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Panama papers stir political debate

April 12th, 2016

Magyar Nemzet hails David Cameron as an example and calls on Fidesz to come clean on offshore companies, while the pro government media suspect shady intentions behind the Panama Papers.

David Cameron’s decision to make his tax records public shows what a real conservative party is like, Magyar Nemzet suggests in its editorial. The author, Richárd Szilágyi, calls for the governing parties to act in a similar manner, and reminds them that Fidesz-KDNP used to champion the fight against ‘offshore knights’ in the past. The author criticises Fidesz for not supporting Jobbik’s initiative to invite  MPs to publicly declare their possible involvement in such companies.

Fidesz rejected the idea on the grounds that MPs are already obliged to make yearly public asset declarations. Direkt36, a team of Hungarian journalists that cooperates with the International Consortium of Investigative Journalists on the Panama Papers, has so far produced only two high profile Hungarian names that can be linked to the international scandal. Both Zsolt Horváth, a former Fidesz MP, and László Boldvai, who used to serve as the MSZP’s treasurer (See BudaPost, April 6th 2016) are both somewhat past their political prime. András Pethő, leading journalist of Direkt36 told Magyar Nemzet Online last Thursday that they may not be able to come up with the names of further Hungarian politicians, which suggests that the higher echelons of Hungarian politics will probably not be affected by later revelations.

Offshore companies are in fact the business of the more stupid among the rich of the world, Tutiblog, an opinion column on pro-government Pesti Srácok proclaims. In an article titled ‘Je suis Panama’ the author, who writes under the pseudonym B. Boogiman, calls offshore tricks a crude form of tax evasion compared to more refined techniques that are used, he claims, by really big fish like Bill Gates, Mark Zuckenberg, Warren Buffet and George Soros. Tutiblog also warns that channeling funds into an offshore company is itself not against the law, while the origin of that money may be, but is not necessarily illegal. Leaking information in this case only increases the blackmailing potential of the really big fish, B. Boogiman argues.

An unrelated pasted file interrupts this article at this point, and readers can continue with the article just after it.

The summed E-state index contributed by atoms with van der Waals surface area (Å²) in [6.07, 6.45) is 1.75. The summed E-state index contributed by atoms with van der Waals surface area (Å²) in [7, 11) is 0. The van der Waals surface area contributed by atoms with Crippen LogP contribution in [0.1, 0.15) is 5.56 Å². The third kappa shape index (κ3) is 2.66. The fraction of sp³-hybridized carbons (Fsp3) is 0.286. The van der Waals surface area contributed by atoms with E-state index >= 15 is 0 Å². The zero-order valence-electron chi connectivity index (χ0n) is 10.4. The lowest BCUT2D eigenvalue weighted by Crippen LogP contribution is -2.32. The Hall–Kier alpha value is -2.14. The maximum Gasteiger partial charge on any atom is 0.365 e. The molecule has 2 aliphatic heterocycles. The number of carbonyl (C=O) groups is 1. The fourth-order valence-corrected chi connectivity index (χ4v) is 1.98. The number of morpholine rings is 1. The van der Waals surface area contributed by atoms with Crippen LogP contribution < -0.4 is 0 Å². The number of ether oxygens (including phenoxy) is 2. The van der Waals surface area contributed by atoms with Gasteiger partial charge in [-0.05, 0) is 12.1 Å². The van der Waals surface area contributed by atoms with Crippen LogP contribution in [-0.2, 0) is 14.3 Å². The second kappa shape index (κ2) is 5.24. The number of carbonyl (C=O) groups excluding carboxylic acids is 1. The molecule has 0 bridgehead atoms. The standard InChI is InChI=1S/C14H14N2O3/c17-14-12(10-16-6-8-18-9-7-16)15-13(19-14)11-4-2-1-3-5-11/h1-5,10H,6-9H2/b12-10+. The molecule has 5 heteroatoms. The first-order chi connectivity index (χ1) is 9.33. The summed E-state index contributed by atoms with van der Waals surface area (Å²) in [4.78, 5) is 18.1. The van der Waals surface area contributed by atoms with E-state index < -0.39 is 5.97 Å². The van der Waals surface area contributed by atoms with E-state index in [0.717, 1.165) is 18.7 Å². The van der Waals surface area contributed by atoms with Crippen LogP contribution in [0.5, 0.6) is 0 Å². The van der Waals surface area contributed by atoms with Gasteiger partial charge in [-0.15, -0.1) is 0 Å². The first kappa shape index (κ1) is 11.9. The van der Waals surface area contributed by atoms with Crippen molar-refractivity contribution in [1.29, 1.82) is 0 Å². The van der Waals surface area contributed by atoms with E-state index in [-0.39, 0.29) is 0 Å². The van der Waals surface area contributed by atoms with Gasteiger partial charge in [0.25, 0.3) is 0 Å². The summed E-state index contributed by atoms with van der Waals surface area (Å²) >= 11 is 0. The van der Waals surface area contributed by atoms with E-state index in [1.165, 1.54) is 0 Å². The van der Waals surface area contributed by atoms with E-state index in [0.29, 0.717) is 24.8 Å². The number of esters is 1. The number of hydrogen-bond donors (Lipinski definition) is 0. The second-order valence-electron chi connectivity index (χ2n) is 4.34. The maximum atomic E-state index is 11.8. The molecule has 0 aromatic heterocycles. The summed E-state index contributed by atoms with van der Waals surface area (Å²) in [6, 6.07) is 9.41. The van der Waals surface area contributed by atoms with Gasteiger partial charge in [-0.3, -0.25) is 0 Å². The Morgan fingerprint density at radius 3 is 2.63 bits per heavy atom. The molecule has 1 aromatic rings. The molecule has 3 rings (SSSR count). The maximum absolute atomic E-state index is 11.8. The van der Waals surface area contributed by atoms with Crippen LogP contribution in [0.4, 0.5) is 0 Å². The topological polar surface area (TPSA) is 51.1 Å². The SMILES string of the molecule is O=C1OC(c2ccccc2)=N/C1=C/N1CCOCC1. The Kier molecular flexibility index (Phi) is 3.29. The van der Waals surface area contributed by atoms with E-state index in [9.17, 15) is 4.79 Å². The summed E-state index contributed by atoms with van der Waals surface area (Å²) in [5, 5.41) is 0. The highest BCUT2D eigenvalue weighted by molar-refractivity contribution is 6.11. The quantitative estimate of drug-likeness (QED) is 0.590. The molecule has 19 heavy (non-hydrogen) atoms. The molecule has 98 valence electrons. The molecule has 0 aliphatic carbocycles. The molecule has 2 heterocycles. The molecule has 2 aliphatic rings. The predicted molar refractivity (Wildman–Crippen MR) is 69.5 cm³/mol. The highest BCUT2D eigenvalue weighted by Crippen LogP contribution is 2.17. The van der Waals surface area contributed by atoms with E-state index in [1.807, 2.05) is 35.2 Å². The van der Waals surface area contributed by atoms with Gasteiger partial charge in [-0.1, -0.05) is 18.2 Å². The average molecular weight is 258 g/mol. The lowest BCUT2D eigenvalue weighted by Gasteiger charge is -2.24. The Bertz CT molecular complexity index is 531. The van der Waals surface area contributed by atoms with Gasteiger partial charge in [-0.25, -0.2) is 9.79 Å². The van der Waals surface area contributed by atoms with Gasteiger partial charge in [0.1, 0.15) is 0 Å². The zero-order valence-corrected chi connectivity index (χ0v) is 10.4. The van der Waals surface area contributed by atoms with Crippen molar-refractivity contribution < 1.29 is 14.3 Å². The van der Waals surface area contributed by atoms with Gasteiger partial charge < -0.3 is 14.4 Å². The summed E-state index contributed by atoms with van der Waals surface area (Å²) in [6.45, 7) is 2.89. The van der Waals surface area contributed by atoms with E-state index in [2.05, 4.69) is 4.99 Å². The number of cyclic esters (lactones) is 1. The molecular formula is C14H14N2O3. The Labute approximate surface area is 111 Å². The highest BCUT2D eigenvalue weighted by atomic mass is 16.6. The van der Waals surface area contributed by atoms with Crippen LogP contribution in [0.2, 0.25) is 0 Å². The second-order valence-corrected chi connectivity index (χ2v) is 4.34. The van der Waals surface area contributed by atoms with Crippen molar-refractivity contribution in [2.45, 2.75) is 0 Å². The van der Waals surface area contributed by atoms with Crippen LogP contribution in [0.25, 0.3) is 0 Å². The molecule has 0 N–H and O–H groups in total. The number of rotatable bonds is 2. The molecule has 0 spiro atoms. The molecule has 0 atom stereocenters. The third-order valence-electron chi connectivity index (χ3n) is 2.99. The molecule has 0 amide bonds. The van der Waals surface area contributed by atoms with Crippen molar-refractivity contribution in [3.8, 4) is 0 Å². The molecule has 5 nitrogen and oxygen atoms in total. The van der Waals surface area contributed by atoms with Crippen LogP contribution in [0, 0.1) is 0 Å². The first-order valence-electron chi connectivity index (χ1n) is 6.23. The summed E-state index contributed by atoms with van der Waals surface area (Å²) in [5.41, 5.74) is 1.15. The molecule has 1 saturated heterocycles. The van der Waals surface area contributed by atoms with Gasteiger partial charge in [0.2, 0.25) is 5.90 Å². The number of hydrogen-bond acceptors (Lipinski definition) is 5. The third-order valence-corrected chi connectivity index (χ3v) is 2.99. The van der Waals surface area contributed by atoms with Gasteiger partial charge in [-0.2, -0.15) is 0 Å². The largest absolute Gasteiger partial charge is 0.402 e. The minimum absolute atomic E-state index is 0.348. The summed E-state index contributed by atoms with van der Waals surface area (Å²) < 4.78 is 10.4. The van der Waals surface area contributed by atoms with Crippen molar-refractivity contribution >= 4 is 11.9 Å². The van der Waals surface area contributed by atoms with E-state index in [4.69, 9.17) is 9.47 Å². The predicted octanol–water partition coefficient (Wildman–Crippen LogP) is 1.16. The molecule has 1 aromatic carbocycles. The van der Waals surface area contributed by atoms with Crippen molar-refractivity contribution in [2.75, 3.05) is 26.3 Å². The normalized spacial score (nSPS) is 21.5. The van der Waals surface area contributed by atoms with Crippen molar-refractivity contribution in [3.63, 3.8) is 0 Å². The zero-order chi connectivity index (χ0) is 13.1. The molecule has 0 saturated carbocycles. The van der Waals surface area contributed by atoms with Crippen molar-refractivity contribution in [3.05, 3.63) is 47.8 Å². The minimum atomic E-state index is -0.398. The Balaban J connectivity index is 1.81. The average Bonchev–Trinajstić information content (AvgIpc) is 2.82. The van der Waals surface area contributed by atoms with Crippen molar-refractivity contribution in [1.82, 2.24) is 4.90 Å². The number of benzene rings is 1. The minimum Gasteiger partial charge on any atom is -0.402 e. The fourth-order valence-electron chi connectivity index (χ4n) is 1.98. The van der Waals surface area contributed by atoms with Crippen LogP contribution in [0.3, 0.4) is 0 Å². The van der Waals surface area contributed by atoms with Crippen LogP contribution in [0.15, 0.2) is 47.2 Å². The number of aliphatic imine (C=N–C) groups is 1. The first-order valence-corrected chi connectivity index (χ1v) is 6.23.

In Magyar Hírlap László Bogár, who often writes about the ‘hidden forces’ which ‘manipulate world events from behind the scenes’, draws attention to the fact that two of the biggest ‘offshore islands’, Luxembourg and Switzerland are in the very centre of Europe. The author calls the Panama Papers scandal a neatly devised story, but thinks what follows will tell a lot about the real intentions behind the leaks: their first victim was Iceland’s Prime Minister, who tried to fight the global financial system, and further suspects are targeted in circles close to the presidents of Russia and China.

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